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Understanding Egocentric Thinking And Critical Thinking



The Human Mind Is Naturally Prone
To the Following Egocentric Tendencies

egocentric memory(the natural tendency to "forget" evidence and information which does not support our thinking and to "remember" evidence and information which does)

egocentric myopia (the natural tendency to think in an absolutist way within an overly narrow point of view)

egocentric infallibility (the natural tendency to think that our beliefs are true because we believe them)

egocentric righteousness (the natural tendency to feel superior in the light of our confidence that we are in the possession of THE TRUTH)

egocentric hypocrisy (the natural tendency to ignore flagrant inconsistencies between what we profess to believe and the actual beliefs our behavior imply, or inconsistencies between the standards to which we hold ourselves and those to which we expect others to adhere)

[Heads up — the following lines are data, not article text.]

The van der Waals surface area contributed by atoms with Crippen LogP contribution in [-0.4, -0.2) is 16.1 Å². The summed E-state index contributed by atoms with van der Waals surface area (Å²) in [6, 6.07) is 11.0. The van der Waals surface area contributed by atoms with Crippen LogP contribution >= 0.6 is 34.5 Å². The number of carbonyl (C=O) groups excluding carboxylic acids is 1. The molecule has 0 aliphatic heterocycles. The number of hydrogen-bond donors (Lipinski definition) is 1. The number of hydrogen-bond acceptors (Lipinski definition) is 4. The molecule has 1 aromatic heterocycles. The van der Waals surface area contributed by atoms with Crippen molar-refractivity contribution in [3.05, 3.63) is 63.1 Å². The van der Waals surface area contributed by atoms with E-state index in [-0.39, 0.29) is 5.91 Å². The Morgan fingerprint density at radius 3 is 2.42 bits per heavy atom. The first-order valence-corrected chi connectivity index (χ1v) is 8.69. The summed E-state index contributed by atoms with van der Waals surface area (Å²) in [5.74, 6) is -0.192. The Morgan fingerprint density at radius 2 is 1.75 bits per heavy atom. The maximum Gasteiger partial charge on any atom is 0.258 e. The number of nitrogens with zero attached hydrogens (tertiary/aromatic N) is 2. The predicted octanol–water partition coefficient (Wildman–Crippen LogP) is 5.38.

egocentric oversimplification (the natural tendency to ignore real and important complexities in the world in favor of simplistic notions when consideration of those complexities would require us to modify our beliefs or values)

egocentric blindness(the natural tendency not to notice facts or evidence which contradict our favored beliefs or values)

egocentric immediacy(the natural tendency to over-generalize immediate feelings and experiences--so that when one event in our life is highly favorable or unfavorable, all of life seems favorable or unfavorable as well)

egocentric absurdity(the natural tendency to fail to notice thinking which has "absurd" consequences, when noticing them would force us to rethink our position)

Taken from The Miniature Guide to the Human Mind